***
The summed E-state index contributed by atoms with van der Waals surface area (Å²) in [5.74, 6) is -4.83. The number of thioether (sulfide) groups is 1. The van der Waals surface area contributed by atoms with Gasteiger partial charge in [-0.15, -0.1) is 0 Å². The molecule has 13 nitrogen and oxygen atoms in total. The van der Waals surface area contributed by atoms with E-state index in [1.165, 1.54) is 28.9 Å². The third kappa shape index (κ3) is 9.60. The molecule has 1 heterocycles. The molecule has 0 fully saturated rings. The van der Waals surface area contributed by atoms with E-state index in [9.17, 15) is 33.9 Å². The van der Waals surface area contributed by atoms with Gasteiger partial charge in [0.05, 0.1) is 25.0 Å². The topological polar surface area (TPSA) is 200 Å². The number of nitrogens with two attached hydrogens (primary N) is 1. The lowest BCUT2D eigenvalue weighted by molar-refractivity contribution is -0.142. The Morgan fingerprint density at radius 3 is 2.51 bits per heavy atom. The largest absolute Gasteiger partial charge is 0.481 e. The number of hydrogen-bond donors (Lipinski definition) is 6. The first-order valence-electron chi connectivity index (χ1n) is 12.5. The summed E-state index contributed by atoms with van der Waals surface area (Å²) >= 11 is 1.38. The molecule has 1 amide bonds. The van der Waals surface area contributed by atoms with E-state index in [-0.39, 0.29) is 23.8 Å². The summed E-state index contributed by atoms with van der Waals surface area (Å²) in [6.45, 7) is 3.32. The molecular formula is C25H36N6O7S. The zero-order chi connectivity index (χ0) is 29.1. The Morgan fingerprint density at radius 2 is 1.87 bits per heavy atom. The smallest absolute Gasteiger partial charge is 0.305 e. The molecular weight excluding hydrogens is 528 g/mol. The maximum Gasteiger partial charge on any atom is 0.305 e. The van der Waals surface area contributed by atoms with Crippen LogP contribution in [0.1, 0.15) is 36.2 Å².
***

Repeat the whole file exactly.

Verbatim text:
The summed E-state index contributed by atoms with van der Waals surface area (Å²) in [5.74, 6) is -4.83. The number of thioether (sulfide) groups is 1. The van der Waals surface area contributed by atoms with Gasteiger partial charge in [-0.15, -0.1) is 0 Å². The molecule has 13 nitrogen and oxygen atoms in total. The van der Waals surface area contributed by atoms with E-state index in [1.165, 1.54) is 28.9 Å². The third kappa shape index (κ3) is 9.60. The molecule has 1 heterocycles. The molecule has 0 fully saturated rings. The van der Waals surface area contributed by atoms with E-state index in [9.17, 15) is 33.9 Å². The van der Waals surface area contributed by atoms with Gasteiger partial charge in [0.05, 0.1) is 25.0 Å². The topological polar surface area (TPSA) is 200 Å². The number of nitrogens with two attached hydrogens (primary N) is 1. The lowest BCUT2D eigenvalue weighted by molar-refractivity contribution is -0.142. The Morgan fingerprint density at radius 3 is 2.51 bits per heavy atom. The largest absolute Gasteiger partial charge is 0.481 e. The number of hydrogen-bond donors (Lipinski definition) is 6. The first-order valence-electron chi connectivity index (χ1n) is 12.5. The summed E-state index contributed by atoms with van der Waals surface area (Å²) >= 11 is 1.38. The molecule has 1 amide bonds. The van der Waals surface area contributed by atoms with E-state index in [-0.39, 0.29) is 23.8 Å². The summed E-state index contributed by atoms with van der Waals surface area (Å²) in [6.45, 7) is 3.32. The molecular formula is C25H36N6O7S. The zero-order chi connectivity index (χ0) is 29.1. The Morgan fingerprint density at radius 2 is 1.87 bits per heavy atom. The smallest absolute Gasteiger partial charge is 0.305 e. The molecular weight excluding hydrogens is 528 g/mol. The maximum Gasteiger partial charge on any atom is 0.305 e. The van der Waals surface area contributed by atoms with Crippen LogP contribution in [0.1, 0.15) is 36.2 Å².